and nothing much gets done,” Nestle told Slow Food USA (Slow Food LA 2004).
Meanwhile, in just 2 months last year (early September to the end
of October), the federal government issued more than 20 food recalls. Several
products contained unlabeled ingredients such as nuts, milk and
eggs—potentially fatal mistakes for the millions of Americans with food
allergies. The other recalls resulted from random testing that revealed a list
of common foods harboring contaminants, such as baking-chocolate squares with Salmonella; tofu and raw
cream infected with Listeria;
Mexican cheese high in Salmonella
salad and ground beef laced with E.
coli 0157; and canned meat infected with the botulism toxin
(www.recalls.gov). For a look at some of the “riskiest” foods, see the sidebar “Most
Commonly Contaminated Foods.”
Consequences of Contamination
The health consequences from exposure to
contaminated food range from pesky inconveniences like indigestion to serious
injury or death. Special populations most at risk include pregnant women;
infants and young children; older adults; and people with compromised immune
Campylobacter and Shigella
are the most likely contaminants, according to the FoodNet surveillance system,
which tracks food-borne illness in 10 states (CDC 2007). Most infections are
self-limiting and resolve without need for antibiotics or treatment other than
aggressive replacement of fluids lost through vomiting and diarrhea. However, E. coli 0157 poses a
particularly severe risk to children, who may contract a serious condition
called hemolytic uremic syndrome (HUS) following exposure to the pathogen. When
HUS develops, red blood cells are destroyed, kidney function worsens and
platelet count drops substantially. Blood transfusions and kidney dialysis are
often required. HUS can be life-threatening and is usually treated in an
intensive care unit. With intensive care, the death rate for HUS is 3%-5% (CDC
For more information on food contaminants, their symptoms and how
they are usually treated, see the sidebar “Common Food-Borne Illnesses.”
Alternative Methods to Keep Food Safe
While it is tempting to blame the
government for its failure to protect the food supply, there are other
deserving targets. Time after time, bureaucracy, turf wars, politics and
funding prove to be major barriers to timely food safety reform. Alternative
safety methods, such as food irradiation, are promising but have been slow to
gain public acceptance.
irradiation is the process of using high-energy rays to
destroy organisms with the intent to preserve the nutritional value, taste and
texture of the food product (it should be noted that these characteristics are
altered to varying degrees depending on the amount of irradiation and the type
of food). Importantly, no radioactivity is involved during food irradiation, and
all the evidence suggests that the process is entirely safe. In fact, the CDC
predicts that if irradiation were used on half of the meat and poultry consumed
in the U.S., there would be 900,000 fewer cases of food-borne illness and 352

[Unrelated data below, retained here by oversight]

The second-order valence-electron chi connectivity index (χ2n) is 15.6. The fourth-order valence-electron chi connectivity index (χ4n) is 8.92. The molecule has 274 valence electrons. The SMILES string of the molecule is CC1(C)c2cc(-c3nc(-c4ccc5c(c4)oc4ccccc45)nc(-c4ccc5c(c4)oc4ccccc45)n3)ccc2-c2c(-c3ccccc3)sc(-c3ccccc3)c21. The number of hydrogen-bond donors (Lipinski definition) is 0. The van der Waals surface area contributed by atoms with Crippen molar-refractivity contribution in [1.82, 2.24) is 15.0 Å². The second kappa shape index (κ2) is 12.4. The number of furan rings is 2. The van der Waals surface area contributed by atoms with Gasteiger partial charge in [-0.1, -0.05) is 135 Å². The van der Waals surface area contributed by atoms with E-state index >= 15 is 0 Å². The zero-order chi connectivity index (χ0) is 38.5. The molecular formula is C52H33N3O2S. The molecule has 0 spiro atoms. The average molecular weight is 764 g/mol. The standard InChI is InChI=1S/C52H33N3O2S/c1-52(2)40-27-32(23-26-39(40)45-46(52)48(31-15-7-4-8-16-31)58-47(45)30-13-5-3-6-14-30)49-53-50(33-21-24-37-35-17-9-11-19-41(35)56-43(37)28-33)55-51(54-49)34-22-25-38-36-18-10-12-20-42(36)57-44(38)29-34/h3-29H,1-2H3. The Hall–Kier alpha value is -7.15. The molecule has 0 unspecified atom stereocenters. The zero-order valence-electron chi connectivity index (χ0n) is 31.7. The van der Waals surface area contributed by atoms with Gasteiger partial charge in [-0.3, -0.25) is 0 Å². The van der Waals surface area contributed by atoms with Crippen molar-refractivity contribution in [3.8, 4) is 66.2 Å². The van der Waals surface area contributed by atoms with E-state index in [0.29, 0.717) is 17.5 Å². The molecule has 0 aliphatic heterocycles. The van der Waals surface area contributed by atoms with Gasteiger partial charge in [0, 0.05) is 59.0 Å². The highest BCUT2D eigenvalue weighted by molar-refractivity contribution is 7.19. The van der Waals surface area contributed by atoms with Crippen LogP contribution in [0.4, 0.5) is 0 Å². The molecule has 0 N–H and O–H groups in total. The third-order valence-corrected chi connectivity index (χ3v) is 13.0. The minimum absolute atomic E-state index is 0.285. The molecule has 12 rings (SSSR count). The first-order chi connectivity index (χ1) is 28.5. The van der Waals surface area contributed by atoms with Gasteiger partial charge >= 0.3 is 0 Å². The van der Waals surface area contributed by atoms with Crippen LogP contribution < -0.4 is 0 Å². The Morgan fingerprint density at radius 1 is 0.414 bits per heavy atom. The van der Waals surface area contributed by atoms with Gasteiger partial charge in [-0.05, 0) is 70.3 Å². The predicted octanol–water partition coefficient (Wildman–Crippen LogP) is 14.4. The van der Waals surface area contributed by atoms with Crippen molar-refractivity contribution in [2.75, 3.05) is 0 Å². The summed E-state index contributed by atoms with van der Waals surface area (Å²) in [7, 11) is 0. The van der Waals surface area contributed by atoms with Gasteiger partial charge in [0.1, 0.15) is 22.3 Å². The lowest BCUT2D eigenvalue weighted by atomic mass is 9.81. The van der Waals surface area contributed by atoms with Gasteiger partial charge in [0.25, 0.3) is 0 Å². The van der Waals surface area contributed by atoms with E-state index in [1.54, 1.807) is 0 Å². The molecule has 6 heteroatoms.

fewer deaths (Osterholm & Norgan 2004).
Numerous government agencies, scientific and health-related
organizations (national and international) and food-processing groups support
the safety of irradiated food. Researchers who have studied consumers’ reasons
for being wary of irradiated food theorize that the reluctance to embrace the
technology is caused by the dubious terminology (i.e., it sounds scary, as if it’s linked to
radiation), a lack of understanding and a lack of knowledge (Osterholm &
Opportunities for large-scale implementation of food irradiation
are emerging, but until the average consumer feels comfortable with the
technology, experts say that few irradiated foods will be available on store
How to Keep Your
While no consumer can fully protect his
or her family from exposure to food-borne illness, several simple precautions
can reduce the risk. From choosing wisely at the grocery store to safely
preparing and storing your food, there are ways to exert some control in safeguarding
against food-borne contamination.
Here are some tips for you and your clients to keep in mind when
- Check produce for bruises, and feel and smell
for ripeness. Sometimes bruises and other imperfections are signs of a brewing
- Look for a “sell-by date” for breads and baked
goods, a “use-by date” on some packaged foods, an “expiration date” on yeast
and baking powder or a “pack date” on canned and some packaged foods. Most
foods that have passed the sell-by date can be safely consumed up to a few days
after the marked date. However, foods with a marked expiration or use-by date
should be consumed by the stamped date to minimize risk of food-borne illness
and to ensure optimum quality. Play it safe by choosing products with the
latest dates. The pack date is useful only if you know how long a particular
food remains fresh. Generally, canned foods are good for a year after the pack
date, whereas frozen foods are best used within a few months of the pack date.
- Ensure that packaged goods are not torn and
cans are not dented, cracked or bulging. Dented cans provide a breeding ground